The greenhouses were full of plant starts and seedlings.  The flower beds were tidy.  It was as if everything was holding its breath, knowing that a few more weeks of sunshine and warm weather will bring on far too many tasks to keep up with.

Here are some photos of Jello Mold Farm in early Spring:

Bonnie displayiing the "lady in the bathtub" hidden inside a bleeding heart

Bonnie displaying the “lady in the bathtub” hidden inside a bleeding heart

Lovely, ruffled helebore

Lovely, ruffled helebore

Greenhouses open to the warmer temperatures

Greenhouses open to the warmer temperatures

Sweet peas just starting to blossom

Sweet peas just starting to blossom


Young poppy

Young poppy

Dusty Miller

Dusty Miller

Bird in blossoms

Bird in blossoms

Old chestnut clinging to a tree

Old chestnut clinging to a tree

New leaves, chestnut tree

New leaves, chestnut tree


A few early lilacs

A few early lilacs



Jello Mold Farm

Jello Mold Farm

While I was up in the Skagit Valley, I stopped by Jello Mold Farm to wander around the flower beds.  On this early June visit, I was especially taken with the red poppies and the pink peonies.

Garden shed with pink peonies, Jello Mold Farm

Garden shed with pink peonies, Jello Mold Farm












Bells of Ireland



“I think it pisses God off if you walk by the color purple in a field somewhere and don’t notice it.”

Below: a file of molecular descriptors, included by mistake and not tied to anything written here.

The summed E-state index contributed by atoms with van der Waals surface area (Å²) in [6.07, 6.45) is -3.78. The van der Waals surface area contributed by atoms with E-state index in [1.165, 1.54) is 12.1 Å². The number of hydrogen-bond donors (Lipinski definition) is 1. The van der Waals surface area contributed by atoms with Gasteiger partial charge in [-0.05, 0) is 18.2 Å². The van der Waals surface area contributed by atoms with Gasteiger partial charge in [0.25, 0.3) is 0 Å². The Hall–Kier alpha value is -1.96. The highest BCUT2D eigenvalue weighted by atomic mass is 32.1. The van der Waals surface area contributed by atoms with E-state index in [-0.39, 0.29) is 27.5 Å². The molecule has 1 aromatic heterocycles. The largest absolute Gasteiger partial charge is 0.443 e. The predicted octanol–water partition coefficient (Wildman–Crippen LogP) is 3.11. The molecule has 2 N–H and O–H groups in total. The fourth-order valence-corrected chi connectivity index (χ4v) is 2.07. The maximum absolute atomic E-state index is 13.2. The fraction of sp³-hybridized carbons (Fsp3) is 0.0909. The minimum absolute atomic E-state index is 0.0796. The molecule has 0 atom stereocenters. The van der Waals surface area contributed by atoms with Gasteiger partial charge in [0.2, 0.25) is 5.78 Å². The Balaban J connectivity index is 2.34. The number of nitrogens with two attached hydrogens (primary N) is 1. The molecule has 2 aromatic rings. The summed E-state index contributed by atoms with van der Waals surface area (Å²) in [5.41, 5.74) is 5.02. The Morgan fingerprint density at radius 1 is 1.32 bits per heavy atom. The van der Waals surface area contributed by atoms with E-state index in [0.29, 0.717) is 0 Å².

–Alice Walker

Pale purple gladiolus

A purple trio of geranium flowers

Purple pansies all in a row

Purple poppies

Lovely magenta poppies


Somewhere between purple and red, knautica macedonica

Plum-colored hydrangea


Clematis vine

Late season lavender

Fuchsia-colored foxglove, purplish pink

Purplish-pinks and blues of sweet peas

Plums, Pike Place Market

Bing cherries, Pike Place Market

This concludes our walks along the color wheel.  Hope you enjoyed the rambles!

“Green is the prime color of the world, and that from which its loveliness arises.”
— Pedro Calderon de la Barca, Spanish poet

A line of towering trees at Green Lake

Striped leaf

Unfurled poppy

Adorned poppy seed cases

Gladioli stalks

Leaves of a dogwood tree

More poppy seed cases

Little green apple


The yellow-green of a new sunflower waiting to bloom

Fluorescent yellow-green escalator in Seattle’s downtown library

Seattle green is the dark green of the trim on the Washington State Ferries.

And it’s also the green of Starbucks, our local Seattle coffee company, now a worldly giant

“Orange is red brought nearer to humanity by yellow.”
— Kandinsky

Orange lilies



Striped umbrella, outdoor dining

Orange calendula

Orange poppy